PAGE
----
Artistic Philosophy

Humans create art to reflect the human condition.

Over the course of my education in music, I’ve often been asked to justify why I am pursuing a career in the arts. The questions I’ve received, coupled with the cultural devaluation of artistic work, have led me to consider why humanity creates art. I believe that people create art to express what it means to be human at their particular moment in history. This driving purpose of artistic creation informs how I conceive of practicing artistic creation and engaging in arts education.

Art is inherently political, so as artists, we are engaging in political acts.

Given that art is made to reflect the human condition, it is inherently informed by the political context in which it is created. Therefore, the creation of art is a political act. Arts education in academia commonly operates under the guise of “art for art’s sake,” but I do not believe that such a thing exists. I view the political nature of art as one of its greatest strengths– art has the power to start dialogue and build community by virtue of its politics.

We are humans first, artists second, musicians third, and saxophonists fourth.

Since we create art out of an impulse to express what it means to be human, and that art reflects the political realities of our time, we must view ourselves as citizens of the world alongside the artistic identities we hold. We must also view ourselves primarily as artists, rather than as musicians, with the same creative impulses as visual artists, dancers, actors, and others. Once we narrow our scope to the musical field, we again must resist the urge to view ourselves as saxophonists only. We are musicians who have chosen the saxophone as our tool for music-making.

The saxophone is a translator of expressive thought into sound.

The saxophone, like every other means of artistic expression, is a medium through which the artist communicates their expressive thoughts. Therefore, the saxophone acts as a translator of these expressive thoughts into sound, which the listener experiences and interprets. The efficacy of a performance can be judged by the extent to which the listener is able to interpret expressive intent from sound.

The techniques we use on the saxophone are in service of our communicative intent.

If we view the saxophone as a translator, then technical mastery of the saxophone can be likened to increased accuracy and processing speed of a translator. The usefulness of a translator relies on the speaker having something to say– Even the most high-powered translator is useless when it has nothing to translate. By this logic, technical mastery of the saxophone is meaningless without clear communicative intent when we perform.

If saxophone technique suffers, the translation of expressive intent to sound suffers.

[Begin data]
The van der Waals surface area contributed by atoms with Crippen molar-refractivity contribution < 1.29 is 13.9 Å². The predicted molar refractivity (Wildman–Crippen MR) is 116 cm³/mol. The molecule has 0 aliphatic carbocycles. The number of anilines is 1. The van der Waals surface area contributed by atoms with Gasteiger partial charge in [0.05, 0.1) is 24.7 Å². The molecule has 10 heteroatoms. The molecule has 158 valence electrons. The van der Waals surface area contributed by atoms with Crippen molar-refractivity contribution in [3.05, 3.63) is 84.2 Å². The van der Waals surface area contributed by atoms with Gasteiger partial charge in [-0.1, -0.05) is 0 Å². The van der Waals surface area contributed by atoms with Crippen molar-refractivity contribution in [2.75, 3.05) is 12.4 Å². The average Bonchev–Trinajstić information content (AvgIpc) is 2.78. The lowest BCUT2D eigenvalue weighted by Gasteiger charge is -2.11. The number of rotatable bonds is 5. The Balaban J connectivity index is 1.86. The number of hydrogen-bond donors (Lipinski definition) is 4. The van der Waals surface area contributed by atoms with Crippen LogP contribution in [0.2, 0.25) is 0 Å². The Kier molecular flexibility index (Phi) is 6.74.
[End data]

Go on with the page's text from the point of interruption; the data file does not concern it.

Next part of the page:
By the same token, poor technique on the saxophone can be likened to a translator with low processing speed and an outdated dictionary. Even if the speaker has profound things to say, a low-quality translation prevents the listener from interpreting any significant meaning. In this way, communicative intent and technical flexibility are of equal importance when we perform.

My experience teaching early childhood and elementary students has revealed to me the importance of general musicianship.

Teaching the fundamentals of musicianship to children as young as 3 months old has shown me the value of these concepts when applied to saxophone performance. I was trained in the Music Learning Theory methodology of general music instruction, which views music learning through the lens of language acquisition. Another tenet of MLT is the concept of audiation, wherein one hears music inside the mind when sound is no longer or was never present. MLT also intersects with the Laban movement elements of flow, space, weight, and time; the development of bodily awareness and control lends itself to the development of metric and rhythmic ability.

The implications for this methodology on saxophone performance are significant. When we connect music learning and language acquisition, we reflect the roots of music-making as a means of communication. When we ask students to audiate, we underscore the importance of clearly conceived thought in music-making, as opposed to mindless imitation and repetition. When we engage with the intersection of music and movement, we explore a new means of creativity and expressivity.

It is crucial to develop artistic citizenship alongside mastery of the saxophone.

I define artistic citizenship as a holistic view of artistry, its role in society, and its role in dismantling systemic barriers. Citizen-artists strive to diversify their artistic skills and influences. They understand the power of art to build community and effect change. They are also aware of how systemic forces enact barriers to and within the art world. Above all, citizen-artists use this knowledge, coupled with their artistic mastery, to engage meaningfully with the world around them.